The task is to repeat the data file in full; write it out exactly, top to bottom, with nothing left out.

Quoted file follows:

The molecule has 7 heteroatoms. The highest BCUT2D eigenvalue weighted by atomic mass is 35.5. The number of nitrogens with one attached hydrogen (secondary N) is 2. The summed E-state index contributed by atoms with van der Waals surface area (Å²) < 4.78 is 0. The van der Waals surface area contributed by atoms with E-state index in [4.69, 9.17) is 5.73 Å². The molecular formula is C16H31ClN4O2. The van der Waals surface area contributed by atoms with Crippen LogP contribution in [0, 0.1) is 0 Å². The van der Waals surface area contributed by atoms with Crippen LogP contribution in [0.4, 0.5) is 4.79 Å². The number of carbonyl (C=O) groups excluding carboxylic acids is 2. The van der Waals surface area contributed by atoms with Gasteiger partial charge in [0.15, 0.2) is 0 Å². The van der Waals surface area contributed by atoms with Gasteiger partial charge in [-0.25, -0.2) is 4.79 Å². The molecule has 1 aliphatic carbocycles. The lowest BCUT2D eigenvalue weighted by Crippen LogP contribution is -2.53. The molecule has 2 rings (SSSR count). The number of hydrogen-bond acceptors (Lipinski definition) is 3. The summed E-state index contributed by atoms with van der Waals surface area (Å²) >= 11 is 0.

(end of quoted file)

The molecule has 7 heteroatoms. The highest BCUT2D eigenvalue weighted by atomic mass is 35.5. The number of nitrogens with one attached hydrogen (secondary N) is 2. The summed E-state index contributed by atoms with van der Waals surface area (Å²) < 4.78 is 0. The van der Waals surface area contributed by atoms with E-state index in [4.69, 9.17) is 5.73 Å². The molecular formula is C16H31ClN4O2. The van der Waals surface area contributed by atoms with Crippen LogP contribution in [0, 0.1) is 0 Å². The van der Waals surface area contributed by atoms with Crippen LogP contribution in [0.4, 0.5) is 4.79 Å². The number of carbonyl (C=O) groups excluding carboxylic acids is 2. The van der Waals surface area contributed by atoms with Gasteiger partial charge in [0.15, 0.2) is 0 Å². The van der Waals surface area contributed by atoms with Gasteiger partial charge in [-0.25, -0.2) is 4.79 Å². The molecule has 1 aliphatic carbocycles. The lowest BCUT2D eigenvalue weighted by Crippen LogP contribution is -2.53. The molecule has 2 rings (SSSR count). The number of hydrogen-bond acceptors (Lipinski definition) is 3. The summed E-state index contributed by atoms with van der Waals surface area (Å²) >= 11 is 0.